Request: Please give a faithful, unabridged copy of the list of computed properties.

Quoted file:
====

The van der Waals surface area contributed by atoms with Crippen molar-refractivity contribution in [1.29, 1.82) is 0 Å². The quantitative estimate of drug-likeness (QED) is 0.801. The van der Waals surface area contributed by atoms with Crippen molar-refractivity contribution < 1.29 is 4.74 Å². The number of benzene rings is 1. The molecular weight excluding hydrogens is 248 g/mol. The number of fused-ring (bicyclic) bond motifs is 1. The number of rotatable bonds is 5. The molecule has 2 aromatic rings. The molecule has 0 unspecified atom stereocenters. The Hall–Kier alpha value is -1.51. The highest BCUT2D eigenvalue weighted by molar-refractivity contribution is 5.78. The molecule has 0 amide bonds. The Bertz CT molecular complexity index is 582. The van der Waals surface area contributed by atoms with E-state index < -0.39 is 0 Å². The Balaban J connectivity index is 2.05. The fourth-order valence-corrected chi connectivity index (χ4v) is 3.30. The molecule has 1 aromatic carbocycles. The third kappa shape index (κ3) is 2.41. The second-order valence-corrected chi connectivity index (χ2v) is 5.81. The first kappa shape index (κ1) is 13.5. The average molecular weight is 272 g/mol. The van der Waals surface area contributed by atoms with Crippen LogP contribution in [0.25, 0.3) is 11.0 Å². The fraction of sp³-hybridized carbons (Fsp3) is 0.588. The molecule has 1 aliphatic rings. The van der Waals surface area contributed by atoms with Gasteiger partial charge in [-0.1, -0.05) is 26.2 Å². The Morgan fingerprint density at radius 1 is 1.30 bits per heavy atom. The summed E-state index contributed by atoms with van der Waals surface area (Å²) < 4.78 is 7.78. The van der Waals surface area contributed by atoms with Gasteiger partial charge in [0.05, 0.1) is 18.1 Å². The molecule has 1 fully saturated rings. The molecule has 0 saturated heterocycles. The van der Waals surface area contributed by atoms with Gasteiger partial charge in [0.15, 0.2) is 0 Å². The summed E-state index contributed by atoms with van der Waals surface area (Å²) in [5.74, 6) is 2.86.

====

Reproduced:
The van der Waals surface area contributed by atoms with Crippen molar-refractivity contribution in [1.29, 1.82) is 0 Å². The quantitative estimate of drug-likeness (QED) is 0.801. The van der Waals surface area contributed by atoms with Crippen molar-refractivity contribution < 1.29 is 4.74 Å². The number of benzene rings is 1. The molecular weight excluding hydrogens is 248 g/mol. The number of fused-ring (bicyclic) bond motifs is 1. The number of rotatable bonds is 5. The molecule has 2 aromatic rings. The molecule has 0 unspecified atom stereocenters. The Hall–Kier alpha value is -1.51. The highest BCUT2D eigenvalue weighted by molar-refractivity contribution is 5.78. The molecule has 0 amide bonds. The Bertz CT molecular complexity index is 582. The van der Waals surface area contributed by atoms with E-state index < -0.39 is 0 Å². The Balaban J connectivity index is 2.05. The fourth-order valence-corrected chi connectivity index (χ4v) is 3.30. The molecule has 1 aromatic carbocycles. The third kappa shape index (κ3) is 2.41. The second-order valence-corrected chi connectivity index (χ2v) is 5.81. The first kappa shape index (κ1) is 13.5. The average molecular weight is 272 g/mol. The van der Waals surface area contributed by atoms with Crippen LogP contribution in [0.25, 0.3) is 11.0 Å². The fraction of sp³-hybridized carbons (Fsp3) is 0.588. The molecule has 1 aliphatic rings. The van der Waals surface area contributed by atoms with Gasteiger partial charge in [-0.1, -0.05) is 26.2 Å². The Morgan fingerprint density at radius 1 is 1.30 bits per heavy atom. The summed E-state index contributed by atoms with van der Waals surface area (Å²) < 4.78 is 7.78. The van der Waals surface area contributed by atoms with Gasteiger partial charge in [0.05, 0.1) is 18.1 Å². The molecule has 1 fully saturated rings. The molecule has 0 saturated heterocycles. The van der Waals surface area contributed by atoms with Gasteiger partial charge in [0.15, 0.2) is 0 Å². The summed E-state index contributed by atoms with van der Waals surface area (Å²) in [5.74, 6) is 2.86.